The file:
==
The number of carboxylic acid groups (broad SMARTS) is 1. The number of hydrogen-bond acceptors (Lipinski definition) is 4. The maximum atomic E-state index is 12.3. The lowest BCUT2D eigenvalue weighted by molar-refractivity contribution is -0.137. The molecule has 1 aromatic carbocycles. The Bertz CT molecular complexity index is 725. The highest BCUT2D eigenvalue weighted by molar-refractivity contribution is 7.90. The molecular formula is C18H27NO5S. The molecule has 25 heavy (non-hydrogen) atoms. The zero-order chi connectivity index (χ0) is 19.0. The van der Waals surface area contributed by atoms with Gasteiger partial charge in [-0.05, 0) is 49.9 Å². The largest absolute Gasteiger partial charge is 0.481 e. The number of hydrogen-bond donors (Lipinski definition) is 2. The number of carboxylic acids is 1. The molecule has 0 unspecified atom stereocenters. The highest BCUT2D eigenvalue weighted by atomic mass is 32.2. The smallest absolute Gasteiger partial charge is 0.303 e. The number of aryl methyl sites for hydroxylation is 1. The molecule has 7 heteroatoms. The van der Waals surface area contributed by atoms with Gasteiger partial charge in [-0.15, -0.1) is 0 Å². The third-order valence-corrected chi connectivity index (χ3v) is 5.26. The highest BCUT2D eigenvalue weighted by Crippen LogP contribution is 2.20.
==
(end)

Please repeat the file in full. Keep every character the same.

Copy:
The number of carboxylic acid groups (broad SMARTS) is 1. The number of hydrogen-bond acceptors (Lipinski definition) is 4. The maximum atomic E-state index is 12.3. The lowest BCUT2D eigenvalue weighted by molar-refractivity contribution is -0.137. The molecule has 1 aromatic carbocycles. The Bertz CT molecular complexity index is 725. The highest BCUT2D eigenvalue weighted by molar-refractivity contribution is 7.90. The molecular formula is C18H27NO5S. The molecule has 25 heavy (non-hydrogen) atoms. The zero-order chi connectivity index (χ0) is 19.0. The van der Waals surface area contributed by atoms with Gasteiger partial charge in [-0.05, 0) is 49.9 Å². The largest absolute Gasteiger partial charge is 0.481 e. The number of hydrogen-bond donors (Lipinski definition) is 2. The number of carboxylic acids is 1. The molecule has 0 unspecified atom stereocenters. The highest BCUT2D eigenvalue weighted by atomic mass is 32.2. The smallest absolute Gasteiger partial charge is 0.303 e. The number of aryl methyl sites for hydroxylation is 1. The molecule has 7 heteroatoms. The van der Waals surface area contributed by atoms with Gasteiger partial charge in [-0.15, -0.1) is 0 Å². The third-order valence-corrected chi connectivity index (χ3v) is 5.26. The highest BCUT2D eigenvalue weighted by Crippen LogP contribution is 2.20.